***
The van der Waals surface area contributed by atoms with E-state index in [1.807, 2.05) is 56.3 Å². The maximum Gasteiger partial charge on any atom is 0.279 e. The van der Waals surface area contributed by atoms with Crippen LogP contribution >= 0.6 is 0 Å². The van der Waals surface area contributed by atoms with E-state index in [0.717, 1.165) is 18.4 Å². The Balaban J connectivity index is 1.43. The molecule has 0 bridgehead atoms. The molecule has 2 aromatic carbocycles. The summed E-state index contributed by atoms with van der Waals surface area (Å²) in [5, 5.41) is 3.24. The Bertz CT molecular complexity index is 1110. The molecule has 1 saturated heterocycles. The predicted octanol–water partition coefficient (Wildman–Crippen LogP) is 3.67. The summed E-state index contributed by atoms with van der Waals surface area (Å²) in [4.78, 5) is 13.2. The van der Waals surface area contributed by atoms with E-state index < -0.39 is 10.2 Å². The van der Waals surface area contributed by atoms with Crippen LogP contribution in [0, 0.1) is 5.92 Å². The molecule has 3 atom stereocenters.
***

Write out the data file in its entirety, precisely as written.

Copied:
The van der Waals surface area contributed by atoms with E-state index in [1.807, 2.05) is 56.3 Å². The maximum Gasteiger partial charge on any atom is 0.279 e. The van der Waals surface area contributed by atoms with Crippen LogP contribution >= 0.6 is 0 Å². The van der Waals surface area contributed by atoms with E-state index in [0.717, 1.165) is 18.4 Å². The Balaban J connectivity index is 1.43. The molecule has 0 bridgehead atoms. The molecule has 2 aromatic carbocycles. The summed E-state index contributed by atoms with van der Waals surface area (Å²) in [5, 5.41) is 3.24. The Bertz CT molecular complexity index is 1110. The molecule has 1 saturated heterocycles. The predicted octanol–water partition coefficient (Wildman–Crippen LogP) is 3.67. The summed E-state index contributed by atoms with van der Waals surface area (Å²) in [4.78, 5) is 13.2. The van der Waals surface area contributed by atoms with E-state index < -0.39 is 10.2 Å². The van der Waals surface area contributed by atoms with Crippen LogP contribution in [0, 0.1) is 5.92 Å². The molecule has 3 atom stereocenters.